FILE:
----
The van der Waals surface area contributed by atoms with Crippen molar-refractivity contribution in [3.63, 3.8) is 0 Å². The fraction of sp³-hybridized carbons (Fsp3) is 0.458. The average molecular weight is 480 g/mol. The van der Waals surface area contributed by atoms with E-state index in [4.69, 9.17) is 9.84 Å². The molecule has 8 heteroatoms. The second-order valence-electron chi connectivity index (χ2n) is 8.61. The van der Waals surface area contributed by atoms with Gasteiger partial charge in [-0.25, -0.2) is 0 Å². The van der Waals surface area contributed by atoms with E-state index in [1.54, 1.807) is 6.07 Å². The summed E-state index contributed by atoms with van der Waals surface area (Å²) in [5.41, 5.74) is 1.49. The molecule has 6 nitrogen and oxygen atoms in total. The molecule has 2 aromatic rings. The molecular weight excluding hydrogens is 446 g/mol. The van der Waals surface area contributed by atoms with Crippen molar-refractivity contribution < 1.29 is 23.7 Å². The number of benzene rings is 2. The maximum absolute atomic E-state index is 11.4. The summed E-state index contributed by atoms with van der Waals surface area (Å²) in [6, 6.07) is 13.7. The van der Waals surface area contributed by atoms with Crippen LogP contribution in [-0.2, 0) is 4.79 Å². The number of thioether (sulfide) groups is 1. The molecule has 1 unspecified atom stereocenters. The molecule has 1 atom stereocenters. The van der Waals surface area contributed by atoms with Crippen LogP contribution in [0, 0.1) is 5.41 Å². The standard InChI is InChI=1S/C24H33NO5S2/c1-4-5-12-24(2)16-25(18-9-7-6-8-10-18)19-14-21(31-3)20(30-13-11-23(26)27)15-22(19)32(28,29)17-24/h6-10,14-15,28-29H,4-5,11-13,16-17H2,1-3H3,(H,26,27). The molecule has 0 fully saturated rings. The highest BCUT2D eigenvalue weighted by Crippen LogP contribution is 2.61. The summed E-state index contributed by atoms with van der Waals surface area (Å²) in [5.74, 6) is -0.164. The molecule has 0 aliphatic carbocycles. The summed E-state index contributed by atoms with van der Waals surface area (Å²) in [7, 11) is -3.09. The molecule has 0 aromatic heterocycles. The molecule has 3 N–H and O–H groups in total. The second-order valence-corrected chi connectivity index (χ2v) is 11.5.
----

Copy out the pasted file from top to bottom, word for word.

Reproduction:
The van der Waals surface area contributed by atoms with Crippen molar-refractivity contribution in [3.63, 3.8) is 0 Å². The fraction of sp³-hybridized carbons (Fsp3) is 0.458. The average molecular weight is 480 g/mol. The van der Waals surface area contributed by atoms with E-state index in [4.69, 9.17) is 9.84 Å². The molecule has 8 heteroatoms. The second-order valence-electron chi connectivity index (χ2n) is 8.61. The van der Waals surface area contributed by atoms with Gasteiger partial charge in [-0.25, -0.2) is 0 Å². The van der Waals surface area contributed by atoms with E-state index in [1.54, 1.807) is 6.07 Å². The summed E-state index contributed by atoms with van der Waals surface area (Å²) in [5.41, 5.74) is 1.49. The molecule has 6 nitrogen and oxygen atoms in total. The molecule has 2 aromatic rings. The molecular weight excluding hydrogens is 446 g/mol. The van der Waals surface area contributed by atoms with Crippen molar-refractivity contribution < 1.29 is 23.7 Å². The number of benzene rings is 2. The maximum absolute atomic E-state index is 11.4. The summed E-state index contributed by atoms with van der Waals surface area (Å²) in [6, 6.07) is 13.7. The van der Waals surface area contributed by atoms with Crippen LogP contribution in [-0.2, 0) is 4.79 Å². The number of thioether (sulfide) groups is 1. The molecule has 1 unspecified atom stereocenters. The molecule has 1 atom stereocenters. The van der Waals surface area contributed by atoms with Crippen LogP contribution in [0, 0.1) is 5.41 Å². The standard InChI is InChI=1S/C24H33NO5S2/c1-4-5-12-24(2)16-25(18-9-7-6-8-10-18)19-14-21(31-3)20(30-13-11-23(26)27)15-22(19)32(28,29)17-24/h6-10,14-15,28-29H,4-5,11-13,16-17H2,1-3H3,(H,26,27). The molecule has 0 fully saturated rings. The highest BCUT2D eigenvalue weighted by Crippen LogP contribution is 2.61. The summed E-state index contributed by atoms with van der Waals surface area (Å²) in [5.74, 6) is -0.164. The molecule has 0 aliphatic carbocycles. The summed E-state index contributed by atoms with van der Waals surface area (Å²) in [7, 11) is -3.09. The molecule has 0 aromatic heterocycles. The molecule has 3 N–H and O–H groups in total. The second-order valence-corrected chi connectivity index (χ2v) is 11.5.